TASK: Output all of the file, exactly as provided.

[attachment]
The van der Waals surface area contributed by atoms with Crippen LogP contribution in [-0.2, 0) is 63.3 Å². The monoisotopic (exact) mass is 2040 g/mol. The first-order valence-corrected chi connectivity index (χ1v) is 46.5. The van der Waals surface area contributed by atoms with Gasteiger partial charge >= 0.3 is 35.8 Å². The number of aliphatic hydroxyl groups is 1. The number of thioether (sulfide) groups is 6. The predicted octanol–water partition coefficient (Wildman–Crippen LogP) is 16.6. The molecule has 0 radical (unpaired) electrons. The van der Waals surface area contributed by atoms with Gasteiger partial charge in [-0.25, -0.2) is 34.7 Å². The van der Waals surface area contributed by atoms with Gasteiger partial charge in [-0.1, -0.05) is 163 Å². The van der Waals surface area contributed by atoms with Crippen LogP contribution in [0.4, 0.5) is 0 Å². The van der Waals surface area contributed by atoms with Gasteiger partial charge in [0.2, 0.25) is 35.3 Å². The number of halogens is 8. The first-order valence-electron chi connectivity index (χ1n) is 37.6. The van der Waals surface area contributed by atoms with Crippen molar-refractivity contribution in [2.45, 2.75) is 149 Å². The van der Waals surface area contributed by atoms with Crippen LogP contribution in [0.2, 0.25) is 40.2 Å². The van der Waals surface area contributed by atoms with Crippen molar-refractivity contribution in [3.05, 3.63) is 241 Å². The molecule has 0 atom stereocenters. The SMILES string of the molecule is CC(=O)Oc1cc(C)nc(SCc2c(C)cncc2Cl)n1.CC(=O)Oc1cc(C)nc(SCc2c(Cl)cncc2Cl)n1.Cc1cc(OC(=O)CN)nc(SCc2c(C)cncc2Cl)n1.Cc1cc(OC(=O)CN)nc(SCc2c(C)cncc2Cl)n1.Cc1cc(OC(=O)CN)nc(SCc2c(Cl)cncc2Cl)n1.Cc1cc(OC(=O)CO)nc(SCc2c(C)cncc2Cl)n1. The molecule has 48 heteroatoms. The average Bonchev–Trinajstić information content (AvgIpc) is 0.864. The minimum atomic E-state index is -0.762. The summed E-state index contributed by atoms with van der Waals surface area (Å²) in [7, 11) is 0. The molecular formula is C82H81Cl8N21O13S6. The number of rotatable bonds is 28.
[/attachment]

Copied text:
The van der Waals surface area contributed by atoms with Crippen LogP contribution in [-0.2, 0) is 63.3 Å². The monoisotopic (exact) mass is 2040 g/mol. The first-order valence-corrected chi connectivity index (χ1v) is 46.5. The van der Waals surface area contributed by atoms with Gasteiger partial charge >= 0.3 is 35.8 Å². The number of aliphatic hydroxyl groups is 1. The number of thioether (sulfide) groups is 6. The predicted octanol–water partition coefficient (Wildman–Crippen LogP) is 16.6. The molecule has 0 radical (unpaired) electrons. The van der Waals surface area contributed by atoms with Gasteiger partial charge in [-0.25, -0.2) is 34.7 Å². The van der Waals surface area contributed by atoms with Gasteiger partial charge in [-0.1, -0.05) is 163 Å². The van der Waals surface area contributed by atoms with Crippen LogP contribution in [0.4, 0.5) is 0 Å². The van der Waals surface area contributed by atoms with Gasteiger partial charge in [0.2, 0.25) is 35.3 Å². The number of halogens is 8. The first-order valence-electron chi connectivity index (χ1n) is 37.6. The van der Waals surface area contributed by atoms with Crippen molar-refractivity contribution in [2.45, 2.75) is 149 Å². The van der Waals surface area contributed by atoms with Crippen LogP contribution in [0.2, 0.25) is 40.2 Å². The van der Waals surface area contributed by atoms with Crippen molar-refractivity contribution in [3.05, 3.63) is 241 Å². The molecule has 0 atom stereocenters. The SMILES string of the molecule is CC(=O)Oc1cc(C)nc(SCc2c(C)cncc2Cl)n1.CC(=O)Oc1cc(C)nc(SCc2c(Cl)cncc2Cl)n1.Cc1cc(OC(=O)CN)nc(SCc2c(C)cncc2Cl)n1.Cc1cc(OC(=O)CN)nc(SCc2c(C)cncc2Cl)n1.Cc1cc(OC(=O)CN)nc(SCc2c(Cl)cncc2Cl)n1.Cc1cc(OC(=O)CO)nc(SCc2c(C)cncc2Cl)n1. The molecule has 48 heteroatoms. The average Bonchev–Trinajstić information content (AvgIpc) is 0.864. The minimum atomic E-state index is -0.762. The summed E-state index contributed by atoms with van der Waals surface area (Å²) in [7, 11) is 0. The molecular formula is C82H81Cl8N21O13S6. The number of rotatable bonds is 28.